Dartmoor horse riding - perhaps
changing into a Centaur?
… inevitably – there will be links across to Europe … but I will try and stick to Britain … though Ice Age Art shows early animals walking the planet …


That’s it folk for now … I’d better get to letter A … and I will see you all around …


I am certain these genes have been
bred out?!


Here’s to a very successful and happy 2016 A-Z Challenge … and to meeting lots of new friends …








Oh yes – one thing that’s been happening to me recently on blogger blogs … suddenly the captcha thingy is ‘working’ (not the word I’d use!!) and it’s a right pain – so be warned .. check your comment has posted …

Hilary Melton-Butcher
Positive Letters Inspirational Stories

Thursday, 17 March 2016

Flora Abunda ... remembering, to survive, we depend on these ...



Plants play such an important role in our lives … those early roamers worked out which plants were edible … probably by watching the animals and birds forage them. 



Flora Plant Diversity
Over geological epochs plant life has evolved into this amazing array of choice we have today, plants surviving in the various zones on earth – plants co-evolved with organisms to assist with the transfer of pollen for fertilisation …



… from 290 million years ago when plants first produced seed, having customised themselves to the titanic forces that had created earth in the 4.25 billennia of years before.




World Map with Temperate zones highlighted in green
By 140 million years ago the first flowering plants were evolving and in a relatively short geological time after this (60 – 70 million years) they had evolved so much that flowering plants became dominant.




As the continental plates gloopily moved, jerked, or exploded into the positions we find our continents in today - about 65 million years ago … we know some of this through the plant species left on various lands, which are unique today.



Flora Fern in Devonian geologic period  (420 to
360 million years ago) found in disturbed volcanic land
We have been around perhaps 3 million years, after the recent discovery in South Africa; but as we continued to evolve into the homo-sapiens we know today … we wandered the continents as we could or were able to …



Plants and animals set us on our way … gave us some route maps to follow … and if we couldn’t follow the wind, we eventually went by sea – homo sapiens copying the flora and fauna …


Plant Evolution Timeline


About 12,000 years ago after the last ice age retreated homo-sapiens started to settle for periods … and over the millennia became more domesticated tending to crops, as well as taming animals … leading to the farming we know today.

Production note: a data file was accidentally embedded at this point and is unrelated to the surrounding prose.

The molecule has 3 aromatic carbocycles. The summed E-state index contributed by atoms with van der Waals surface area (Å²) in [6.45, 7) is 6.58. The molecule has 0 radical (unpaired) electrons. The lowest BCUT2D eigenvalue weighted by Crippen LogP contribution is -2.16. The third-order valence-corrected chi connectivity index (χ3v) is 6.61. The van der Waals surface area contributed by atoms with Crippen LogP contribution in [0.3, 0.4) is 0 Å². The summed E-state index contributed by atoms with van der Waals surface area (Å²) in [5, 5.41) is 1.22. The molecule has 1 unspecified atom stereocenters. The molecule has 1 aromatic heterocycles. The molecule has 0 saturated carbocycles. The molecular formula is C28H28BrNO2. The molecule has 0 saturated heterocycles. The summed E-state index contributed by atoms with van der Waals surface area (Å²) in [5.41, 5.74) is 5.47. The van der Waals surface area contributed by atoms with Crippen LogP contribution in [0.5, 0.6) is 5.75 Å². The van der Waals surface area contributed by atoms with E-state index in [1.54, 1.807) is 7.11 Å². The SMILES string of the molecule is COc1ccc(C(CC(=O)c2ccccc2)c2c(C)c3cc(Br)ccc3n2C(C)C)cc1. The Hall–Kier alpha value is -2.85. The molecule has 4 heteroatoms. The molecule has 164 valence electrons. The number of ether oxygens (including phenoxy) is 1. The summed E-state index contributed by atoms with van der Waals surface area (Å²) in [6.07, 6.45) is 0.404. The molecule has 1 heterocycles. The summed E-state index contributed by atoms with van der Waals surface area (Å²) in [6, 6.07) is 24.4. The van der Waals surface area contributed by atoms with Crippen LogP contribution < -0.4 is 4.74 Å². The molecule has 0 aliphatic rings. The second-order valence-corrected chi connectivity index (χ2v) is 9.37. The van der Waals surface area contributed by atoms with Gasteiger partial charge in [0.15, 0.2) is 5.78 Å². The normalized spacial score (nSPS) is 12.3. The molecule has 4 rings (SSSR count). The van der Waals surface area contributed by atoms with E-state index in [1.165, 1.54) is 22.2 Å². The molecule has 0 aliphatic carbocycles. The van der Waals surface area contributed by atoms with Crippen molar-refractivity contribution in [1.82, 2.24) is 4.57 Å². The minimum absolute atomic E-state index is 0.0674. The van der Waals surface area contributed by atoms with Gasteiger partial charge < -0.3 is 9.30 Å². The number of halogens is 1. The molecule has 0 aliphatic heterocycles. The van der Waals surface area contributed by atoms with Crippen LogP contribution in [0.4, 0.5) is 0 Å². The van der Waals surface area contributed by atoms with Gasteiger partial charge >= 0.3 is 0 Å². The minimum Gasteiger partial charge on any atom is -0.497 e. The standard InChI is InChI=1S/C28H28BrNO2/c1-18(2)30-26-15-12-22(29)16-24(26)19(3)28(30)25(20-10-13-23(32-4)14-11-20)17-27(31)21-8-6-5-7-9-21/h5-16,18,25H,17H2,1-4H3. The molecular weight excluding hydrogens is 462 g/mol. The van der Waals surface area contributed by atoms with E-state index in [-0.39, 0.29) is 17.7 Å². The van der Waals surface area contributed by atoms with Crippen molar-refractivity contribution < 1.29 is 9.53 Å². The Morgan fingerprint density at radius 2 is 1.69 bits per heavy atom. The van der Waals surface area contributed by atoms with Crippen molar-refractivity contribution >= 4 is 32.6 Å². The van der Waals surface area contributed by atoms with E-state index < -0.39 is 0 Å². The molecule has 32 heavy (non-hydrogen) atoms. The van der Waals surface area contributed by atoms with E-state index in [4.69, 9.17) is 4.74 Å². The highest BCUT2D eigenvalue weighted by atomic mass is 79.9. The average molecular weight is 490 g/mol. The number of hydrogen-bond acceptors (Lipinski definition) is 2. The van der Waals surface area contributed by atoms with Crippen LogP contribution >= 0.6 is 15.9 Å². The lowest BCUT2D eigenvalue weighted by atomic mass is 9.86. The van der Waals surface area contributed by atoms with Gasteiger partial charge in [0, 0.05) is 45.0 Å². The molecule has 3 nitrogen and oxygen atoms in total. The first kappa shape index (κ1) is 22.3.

Aristotle divided all living things between plants (which generally do not move) and animals (which are often mobile to catch their food). 



In Linnaeus’ system, these became the Kingdoms Vegetabilia and Animalia … since then we have become more knowledgeable …






Bee covered in pollen

Ralph Waldo Emerson understood that     “ … a weed is a plant whose virtues have not been discovered” … or as we became modern farmers/ gardeners a plant that simply wants to grow where people want something else:  such is life! 





Flora Abunda Blue Egyptian Lily -
from the Temple of Flora 1807

In blaming nature, people mistake the culprit?!  Weeds are people’s idea, not nature’s.  Bees love weeds … they provide a variety of nectars … similar to our need to have a balanced diet – bees cannot live productively on one plant source – nor could we.



We need plants more and we need to appreciate them more … they are our lungs, they feed us, we do not stress so much if they are in abundance – we have food, and we can find solace in their world – they let us have some peaceful co-existence with them. 


Flora Abunda Tulips -
from The Temple of Flora 1807

Those long walks … wherever we go – plants, the kingdom Plantae, are with us … they can survive living happily in deserts, jungles, sea-shores, disaster areas – plants return first – before humans in due time settle or re-settle.



Their colours inspire us, their scent entices us, their form give us ideas for design … while each part gives something … perhaps a herb or a medicine, a seed for a bird, a mulch for a new seedling … a new concept …



The book: Remarkable Plants That
Shape Our World
We have come to appreciate plants, yet seem not to understand that their destruction, each unique organism, is a “Passing-Bell” to others and ultimately the "Death Knell" to our way of life.  They will survive … we may well not.



The post was inspired by an article in The Lady I found in a waiting room … which advertised a new book: Remarkable Plants That Shape OurWorld, by Helen and William Bynum.



I also found an article from September 2014 in the Guardian – Sapiens: A Brief History of Humankind by Yuval Noah Harari – review … the article is worth a read or scan … 


Happy St Patrick's Day ... and may we all live a carefree life of ease, comfort and prosperity ... as denoted by living in clover.



Hilary Melton-Butcher
Positive Letters Inspirational Stories